* * *
When the rope started playing out Stu immediately jumped into action. “Help me pull this!” he yelled to the boys. They complied. The nylon rope burned their hands at first, but they eventually got it under control and began to yank it back into the cave. Stu didn’t know exactly what was going on behind the mirror, but he thought it couldn’t be good. He had a nightmare vision of a bifurcated Tom Walton attached to the end of that line, or maybe worse. And what would they do with John if his father didn’t come back?
He couldn’t think about that. He had to pull.
“Pull!” he yelled.
They continued to reel in the rope, hoping for the best.
* * *
Mike reached the metal bar, almost the same moment as Rick. In an instant Rick sent the boy to the portal and then turned to face the creature. He charged it, the metal bar poised like a sword. Within seconds he realized that the thing was almost on top of him. Its speed was uncannily fast, making it difficult to anticipate its movements.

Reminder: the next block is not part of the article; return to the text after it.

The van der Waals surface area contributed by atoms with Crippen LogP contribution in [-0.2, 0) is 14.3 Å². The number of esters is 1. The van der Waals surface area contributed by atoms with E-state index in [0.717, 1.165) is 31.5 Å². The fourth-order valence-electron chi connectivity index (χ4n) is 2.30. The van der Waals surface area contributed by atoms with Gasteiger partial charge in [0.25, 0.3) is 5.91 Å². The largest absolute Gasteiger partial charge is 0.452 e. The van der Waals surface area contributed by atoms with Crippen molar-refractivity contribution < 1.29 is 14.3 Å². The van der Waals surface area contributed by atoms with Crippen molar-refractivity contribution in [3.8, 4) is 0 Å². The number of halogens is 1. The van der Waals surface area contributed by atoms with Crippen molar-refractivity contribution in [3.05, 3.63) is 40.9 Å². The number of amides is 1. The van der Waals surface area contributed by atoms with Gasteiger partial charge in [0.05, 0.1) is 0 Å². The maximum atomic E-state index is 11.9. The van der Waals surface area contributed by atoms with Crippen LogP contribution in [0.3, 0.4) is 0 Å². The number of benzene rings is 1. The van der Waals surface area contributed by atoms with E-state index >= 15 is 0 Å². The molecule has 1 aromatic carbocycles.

At the last second he stepped just outside of the creature’s path, narrowly escaping an outstretched claw, and swung the metal bar. It connected squarely with the creature’s chest. The creature emitted a horrendous scream that pierced Rick’s eardrums. This blow hadn’t come from a fifteen year old boy; a full-grown man delivered it. Rick had hurt it, and he had hurt it badly.
Mike attempted to get his father to his feet. As they struggled to get mobile, the thing regained its footing and was preparing another attack. Finally Mike pulled his father to his feet, and they ran for the portal.
Mike shoved his father inside and then turned to find Rick. By now the creature was in full stride, gaining steadily on Rick as he sprinted toward the portal. Rick closed the distance quickly, literally running for his life.